Cheltenham Jazz Festival

Cheltenham jazz festival review – hotel bar jams and otherworldly trips

For the musicians of London’s recent jazz resurgence, the pristine Regency architecture and middle-class suburbia of Cheltenham is a long way from home. Now in its 23rd year and having historically broken acts including Jamie Cullum and Soweto Kinch into the jazz world, the festival has nevertheless often been in stark contrast to the London scene and spaces such as Total Refreshment Centre and Church of Sound, where open communality is key.

For its 2019 edition, though, Cheltenham took on a more relaxed form, expanding from multi-venue pop-ups to taking over the town entirely, putting on everything from big-top festival headliners to pavement buskers and after-hours sessions, where the new generation made their presence felt. Pianist and producer Alfa Mist, a criminally underrated staple of the London scene, exemplified this. Playing his deft hip-hop inflected compositions from latest album Structuralism, he featured trumpeter Johnny Woodham on a series of coruscating solos and the beautiful vocals of bassist Kaya Thomas-Dyke on the languid Breathe.

In the unexpectedly atmospheric venue of the low-ceilinged House of Fraser basement, the festival channelled the DIY ethos of a space like Total Refreshment Centre, hosting pianist Joe Armon-Jones for an unusually pensive set. The smaller and quieter crowd gave Armon-Jones the space to cut loose on the Rhodes, showcasing lightning-fast runs that belied his young age. London group Vels Trio also played the space but failed to move their synth-based grooves into more expansive and engaging motifs.

Trumpeter Yazz Ahmed played a stunning set, previewing her forthcoming album Polyhymnia, a suite in homage to women throughout history. Backed by an 11-piece mostly female ensemble, Ahmed’s intricate compositions evoked everything from a bluesy New Orleans shuffle on Ruby Bridges, to crackling percussion and spoken word from Malala Yousafzai’s 2013 UN speech on One Girl Among Many.

Pop-leaning acts such as James Morrison and Katie Melua had top billing, but highlights came from more straightforwardly jazz names just below them. Legend-in-the-making Joshua Redman charged through a rowdy trio set, channelling an otherworldly spirit as he writhed around his saxophone, sporadically taking his lips from the mouthpiece to shout in agreement – or frustration – at his solo. Bossa nova hero Sérgio Mendes, meanwhile, charmed with afro-sambas from his Brasil ’66 group, although the kitsch rap-crossovers inspired by his 2006 album with will.i.am were less enticing.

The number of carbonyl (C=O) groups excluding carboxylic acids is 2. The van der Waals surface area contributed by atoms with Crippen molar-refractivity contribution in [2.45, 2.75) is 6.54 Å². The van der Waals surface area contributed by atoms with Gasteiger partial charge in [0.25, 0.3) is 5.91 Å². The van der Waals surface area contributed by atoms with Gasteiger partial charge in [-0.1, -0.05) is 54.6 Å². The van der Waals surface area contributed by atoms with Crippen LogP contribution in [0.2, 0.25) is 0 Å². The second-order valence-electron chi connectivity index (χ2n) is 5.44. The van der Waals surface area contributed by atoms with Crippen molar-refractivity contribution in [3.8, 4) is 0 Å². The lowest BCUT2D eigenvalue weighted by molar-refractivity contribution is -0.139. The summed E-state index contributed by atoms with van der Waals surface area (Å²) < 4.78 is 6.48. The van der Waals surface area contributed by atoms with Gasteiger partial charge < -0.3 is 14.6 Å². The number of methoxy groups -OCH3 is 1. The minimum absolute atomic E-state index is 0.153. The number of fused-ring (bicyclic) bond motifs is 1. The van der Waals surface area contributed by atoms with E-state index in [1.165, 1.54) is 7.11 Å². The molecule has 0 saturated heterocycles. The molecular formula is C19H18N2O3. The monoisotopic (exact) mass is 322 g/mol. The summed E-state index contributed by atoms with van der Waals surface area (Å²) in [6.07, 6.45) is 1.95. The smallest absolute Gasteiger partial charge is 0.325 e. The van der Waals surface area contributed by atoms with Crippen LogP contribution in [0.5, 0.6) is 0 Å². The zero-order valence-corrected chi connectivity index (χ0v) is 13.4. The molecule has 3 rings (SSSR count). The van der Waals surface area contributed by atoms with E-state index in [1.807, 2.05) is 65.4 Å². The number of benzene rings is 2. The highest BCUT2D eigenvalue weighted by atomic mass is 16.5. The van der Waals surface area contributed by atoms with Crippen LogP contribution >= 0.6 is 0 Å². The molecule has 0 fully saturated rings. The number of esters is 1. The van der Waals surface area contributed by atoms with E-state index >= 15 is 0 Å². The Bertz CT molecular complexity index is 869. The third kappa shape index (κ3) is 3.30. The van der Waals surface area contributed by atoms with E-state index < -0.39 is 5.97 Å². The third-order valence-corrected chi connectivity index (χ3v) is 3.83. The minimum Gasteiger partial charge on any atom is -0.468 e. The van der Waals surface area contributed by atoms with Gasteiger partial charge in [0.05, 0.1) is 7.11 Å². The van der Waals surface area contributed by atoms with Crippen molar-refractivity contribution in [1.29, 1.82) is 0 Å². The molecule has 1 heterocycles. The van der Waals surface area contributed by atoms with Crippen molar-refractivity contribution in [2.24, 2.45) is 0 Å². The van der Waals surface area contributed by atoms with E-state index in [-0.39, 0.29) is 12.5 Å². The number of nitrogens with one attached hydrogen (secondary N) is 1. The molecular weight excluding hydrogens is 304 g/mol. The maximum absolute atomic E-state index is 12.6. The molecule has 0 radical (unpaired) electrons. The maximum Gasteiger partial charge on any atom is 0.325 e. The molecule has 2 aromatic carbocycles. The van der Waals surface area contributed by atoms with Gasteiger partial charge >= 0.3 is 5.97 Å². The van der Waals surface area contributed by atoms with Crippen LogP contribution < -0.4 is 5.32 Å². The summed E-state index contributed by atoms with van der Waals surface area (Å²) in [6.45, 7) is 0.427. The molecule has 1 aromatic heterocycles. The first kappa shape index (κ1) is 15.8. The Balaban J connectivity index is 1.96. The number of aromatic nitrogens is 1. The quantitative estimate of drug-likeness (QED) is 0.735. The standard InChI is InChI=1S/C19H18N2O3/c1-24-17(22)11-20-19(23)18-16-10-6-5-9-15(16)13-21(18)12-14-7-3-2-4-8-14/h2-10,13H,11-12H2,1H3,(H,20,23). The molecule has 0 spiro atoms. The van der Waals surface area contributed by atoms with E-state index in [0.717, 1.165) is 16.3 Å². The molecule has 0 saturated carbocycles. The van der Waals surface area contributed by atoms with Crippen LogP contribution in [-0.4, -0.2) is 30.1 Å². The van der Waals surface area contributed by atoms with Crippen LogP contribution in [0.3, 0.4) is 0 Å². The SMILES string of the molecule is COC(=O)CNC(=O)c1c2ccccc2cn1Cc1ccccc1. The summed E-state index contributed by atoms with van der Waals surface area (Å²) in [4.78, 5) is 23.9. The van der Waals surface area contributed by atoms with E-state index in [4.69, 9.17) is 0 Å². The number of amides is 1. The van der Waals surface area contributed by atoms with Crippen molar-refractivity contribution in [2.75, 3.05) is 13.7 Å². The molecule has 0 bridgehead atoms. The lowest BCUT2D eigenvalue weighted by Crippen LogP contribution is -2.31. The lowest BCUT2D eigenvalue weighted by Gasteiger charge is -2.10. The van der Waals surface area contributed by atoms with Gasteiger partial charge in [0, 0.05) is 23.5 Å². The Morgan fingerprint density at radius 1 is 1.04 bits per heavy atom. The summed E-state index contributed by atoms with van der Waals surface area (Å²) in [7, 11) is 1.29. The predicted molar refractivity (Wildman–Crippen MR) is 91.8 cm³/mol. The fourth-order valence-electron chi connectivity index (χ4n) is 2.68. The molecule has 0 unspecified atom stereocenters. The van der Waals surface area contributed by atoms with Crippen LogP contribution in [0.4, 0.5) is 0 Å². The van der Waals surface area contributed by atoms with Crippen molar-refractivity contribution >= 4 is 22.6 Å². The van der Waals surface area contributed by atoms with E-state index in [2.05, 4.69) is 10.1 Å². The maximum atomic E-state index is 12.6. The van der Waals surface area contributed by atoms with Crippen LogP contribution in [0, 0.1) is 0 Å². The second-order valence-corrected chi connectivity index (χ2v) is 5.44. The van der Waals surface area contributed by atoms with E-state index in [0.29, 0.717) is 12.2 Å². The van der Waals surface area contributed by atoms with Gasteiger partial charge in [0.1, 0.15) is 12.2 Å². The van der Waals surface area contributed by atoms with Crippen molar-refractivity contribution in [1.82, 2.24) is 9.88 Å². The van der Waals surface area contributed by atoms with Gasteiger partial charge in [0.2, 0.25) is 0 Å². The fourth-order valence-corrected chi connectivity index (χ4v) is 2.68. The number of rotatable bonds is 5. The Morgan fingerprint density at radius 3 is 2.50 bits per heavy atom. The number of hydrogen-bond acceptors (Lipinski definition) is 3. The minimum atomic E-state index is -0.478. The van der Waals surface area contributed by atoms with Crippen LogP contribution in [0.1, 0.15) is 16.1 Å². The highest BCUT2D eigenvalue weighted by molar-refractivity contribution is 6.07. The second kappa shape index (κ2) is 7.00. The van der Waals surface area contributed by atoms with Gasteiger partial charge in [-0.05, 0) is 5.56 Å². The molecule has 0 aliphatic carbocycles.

South African pianist Abdullah Ibrahim stole the weekend, playing at 84 with the same subtlety and emotional charge that earned him collaborations with Duke Ellington in the 60s. Picking each note so delicately lest the whole composition unravel, he moved an audience member sitting next to me to tears throughout.

As the festival closed each night, it spilled out into bars and restaurants, keeping the jazz tradition of late-night jams alive. The most notable of these was Saturday night at Hotel du Vin, where Erykah Badu’s trumpeter Keyon Harrold joined up with Soweto Kinch and Gregory Porter to put local music students through their paces and entertain a worse-for-wear 3am crowd. Porter lent his silky baritone to a bluesy rendition of Morning Time, with Harrold blasting out a piercing solo over the drunken whoops of the punters. Here lies the real joy of Cheltenham: locals and festival-goers seeing world-class musicians play only touching distance away, for free, while breakfast is being set up for hotel guests.

This article was originally written for The Guardian by Ammar Kalia.